We start by sharing our stories. By helping us to recognise patterns, behaviours and collectively working together to put a stop to them using the tools that we have available to us. We must be armed with weapons to take sexism down from the inside, whilst digging deep to find the courage to employ the skills and tactics to protect ourselves in a world that doesn’t particularly give a shit about our safety.
I’ve got some excellent tales from the worlds of rugby player parties,  fast car television shows and puffed up men in uniform; but let’s start at the beginning. How do you know if your work environment is sexist? Are you suspicious but not sure? Are you questioning why you feel so uncomfortable? Do you find yourself fake laughing at comments from your superiors? Is your appearance a topic of interest to your boss?

More Than A Feeling: How to know if your workplace is sexist

Here’s a handy guide on how to identify sexism in 2019.

You receive backhanded compliments about what you’re wearing.
‘Your shoes are unusual.’ Sure they’re loafers, and Stella McCartney ones at that, but don’t let that get in the way from the expectation that a woman needs to wear a heel to look professional in this MAN’S WORLD.

Your boss refers to ‘pink jobs and blue jobs’.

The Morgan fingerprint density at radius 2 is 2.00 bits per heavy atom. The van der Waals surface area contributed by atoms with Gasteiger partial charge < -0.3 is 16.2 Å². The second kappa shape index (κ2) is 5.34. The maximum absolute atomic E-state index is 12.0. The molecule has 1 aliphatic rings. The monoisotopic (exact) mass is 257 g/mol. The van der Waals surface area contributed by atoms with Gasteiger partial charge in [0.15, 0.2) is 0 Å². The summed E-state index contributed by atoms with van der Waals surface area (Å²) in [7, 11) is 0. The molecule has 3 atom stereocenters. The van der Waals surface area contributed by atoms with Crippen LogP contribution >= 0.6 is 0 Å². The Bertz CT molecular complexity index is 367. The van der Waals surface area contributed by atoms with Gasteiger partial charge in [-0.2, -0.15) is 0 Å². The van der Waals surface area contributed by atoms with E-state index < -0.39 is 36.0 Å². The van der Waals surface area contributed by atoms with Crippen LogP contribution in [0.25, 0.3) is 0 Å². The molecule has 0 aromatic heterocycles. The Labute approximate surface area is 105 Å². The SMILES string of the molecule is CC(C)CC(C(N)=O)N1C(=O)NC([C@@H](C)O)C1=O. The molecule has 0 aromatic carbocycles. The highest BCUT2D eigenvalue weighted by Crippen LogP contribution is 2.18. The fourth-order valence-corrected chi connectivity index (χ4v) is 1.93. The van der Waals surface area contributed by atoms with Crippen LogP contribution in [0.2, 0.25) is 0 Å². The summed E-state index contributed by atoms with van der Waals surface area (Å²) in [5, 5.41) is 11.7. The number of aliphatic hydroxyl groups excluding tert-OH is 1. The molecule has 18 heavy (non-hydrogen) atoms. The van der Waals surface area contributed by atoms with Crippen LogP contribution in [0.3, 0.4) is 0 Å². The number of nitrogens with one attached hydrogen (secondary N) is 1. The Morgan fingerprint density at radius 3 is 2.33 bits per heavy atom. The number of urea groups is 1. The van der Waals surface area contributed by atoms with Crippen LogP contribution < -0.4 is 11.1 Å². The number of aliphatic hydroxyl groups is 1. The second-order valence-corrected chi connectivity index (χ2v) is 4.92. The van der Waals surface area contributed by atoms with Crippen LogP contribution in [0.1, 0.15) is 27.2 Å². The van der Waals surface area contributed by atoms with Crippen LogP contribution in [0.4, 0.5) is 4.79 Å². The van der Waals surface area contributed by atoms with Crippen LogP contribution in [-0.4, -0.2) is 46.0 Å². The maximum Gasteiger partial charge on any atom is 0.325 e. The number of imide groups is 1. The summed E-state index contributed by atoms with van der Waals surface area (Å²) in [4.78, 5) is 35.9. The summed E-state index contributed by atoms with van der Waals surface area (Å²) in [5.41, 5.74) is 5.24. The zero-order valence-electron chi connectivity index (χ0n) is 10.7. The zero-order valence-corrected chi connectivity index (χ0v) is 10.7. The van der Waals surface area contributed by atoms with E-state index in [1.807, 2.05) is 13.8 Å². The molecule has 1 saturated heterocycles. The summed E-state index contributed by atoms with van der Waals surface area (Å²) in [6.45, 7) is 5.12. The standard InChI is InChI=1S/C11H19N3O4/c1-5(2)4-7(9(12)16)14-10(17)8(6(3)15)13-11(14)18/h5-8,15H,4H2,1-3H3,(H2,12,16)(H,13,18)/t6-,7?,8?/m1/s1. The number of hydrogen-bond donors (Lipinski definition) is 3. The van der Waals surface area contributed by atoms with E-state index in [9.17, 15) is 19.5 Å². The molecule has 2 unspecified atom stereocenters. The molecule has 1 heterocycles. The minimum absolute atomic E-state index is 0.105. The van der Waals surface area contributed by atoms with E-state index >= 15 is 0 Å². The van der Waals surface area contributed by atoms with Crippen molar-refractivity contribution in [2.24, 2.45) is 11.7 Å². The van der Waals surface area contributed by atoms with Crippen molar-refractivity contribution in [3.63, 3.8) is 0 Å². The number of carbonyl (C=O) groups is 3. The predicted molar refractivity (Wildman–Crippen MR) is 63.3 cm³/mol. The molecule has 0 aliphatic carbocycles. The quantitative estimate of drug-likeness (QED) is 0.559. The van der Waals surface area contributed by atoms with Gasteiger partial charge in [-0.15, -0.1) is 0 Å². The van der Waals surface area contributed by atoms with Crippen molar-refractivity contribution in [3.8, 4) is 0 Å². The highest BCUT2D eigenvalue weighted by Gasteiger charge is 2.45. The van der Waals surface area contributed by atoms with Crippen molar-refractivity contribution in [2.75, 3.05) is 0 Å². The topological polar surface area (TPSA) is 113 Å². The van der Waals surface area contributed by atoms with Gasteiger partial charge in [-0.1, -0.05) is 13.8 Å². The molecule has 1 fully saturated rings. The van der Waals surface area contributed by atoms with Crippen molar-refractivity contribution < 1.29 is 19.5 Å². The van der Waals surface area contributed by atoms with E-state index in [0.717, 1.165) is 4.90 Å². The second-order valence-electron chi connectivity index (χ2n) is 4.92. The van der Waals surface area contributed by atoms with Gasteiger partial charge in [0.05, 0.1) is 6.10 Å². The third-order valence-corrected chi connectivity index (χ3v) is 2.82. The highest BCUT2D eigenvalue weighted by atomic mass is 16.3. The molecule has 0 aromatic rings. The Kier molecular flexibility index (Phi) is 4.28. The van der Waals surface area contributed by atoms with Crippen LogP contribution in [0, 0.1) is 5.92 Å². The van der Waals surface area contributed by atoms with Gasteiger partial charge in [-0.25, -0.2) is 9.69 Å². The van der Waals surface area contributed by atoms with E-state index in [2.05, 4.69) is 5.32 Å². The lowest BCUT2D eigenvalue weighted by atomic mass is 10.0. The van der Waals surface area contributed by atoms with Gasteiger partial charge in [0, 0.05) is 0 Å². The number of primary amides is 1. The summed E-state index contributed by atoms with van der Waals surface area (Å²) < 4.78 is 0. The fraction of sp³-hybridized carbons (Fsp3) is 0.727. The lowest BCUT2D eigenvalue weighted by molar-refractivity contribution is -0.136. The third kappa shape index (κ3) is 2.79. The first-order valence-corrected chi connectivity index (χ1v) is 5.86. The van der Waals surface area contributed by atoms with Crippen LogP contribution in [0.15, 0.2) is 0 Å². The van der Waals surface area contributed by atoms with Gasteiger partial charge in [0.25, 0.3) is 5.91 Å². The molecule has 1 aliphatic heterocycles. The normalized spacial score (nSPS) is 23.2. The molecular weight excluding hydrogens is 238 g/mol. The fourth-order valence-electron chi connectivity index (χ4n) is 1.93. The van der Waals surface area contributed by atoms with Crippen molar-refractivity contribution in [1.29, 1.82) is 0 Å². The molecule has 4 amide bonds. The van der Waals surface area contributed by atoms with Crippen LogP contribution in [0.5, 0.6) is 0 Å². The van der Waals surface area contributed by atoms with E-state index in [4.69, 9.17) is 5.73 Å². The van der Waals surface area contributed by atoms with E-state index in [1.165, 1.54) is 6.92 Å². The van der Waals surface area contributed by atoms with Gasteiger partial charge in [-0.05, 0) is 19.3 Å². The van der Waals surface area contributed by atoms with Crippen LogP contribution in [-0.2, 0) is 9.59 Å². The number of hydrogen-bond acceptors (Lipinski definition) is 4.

This is an absolute classic. Cheers Teresa May for perpetuating the gender roles we’ve worked so hard to dispel! People will refer to these types of comments as ‘traditional’ and dismiss it with a little wave, as they would Jacob Rees-Moobs, or, say, the topic of colonialism.


If you don’t wear makeup, you’ll be told you look tired.
You must NEVER let your skin breathe for fear of looking worn out. Because we know for sure that there is no weaker woman than a tired or emotional one.

They’ll expect you to work extra hours and take no lunch break.
Perhaps you’re one of those people who works consistently within your 8.5 hours and will stay late when there’s a big project or deadline. Or perhaps you’re one of those people who fucks around a bit, pretending to look busy at all times, despite being in constant email contact with your fiancee to plan meal times, thus needing to work late to make up for this. I know which one I’d rather be.

You must love the cause but not enough for it to be a hobby.
Because work should be your only hobby and if you have enough time for an actual hobby, are you even working hard enough?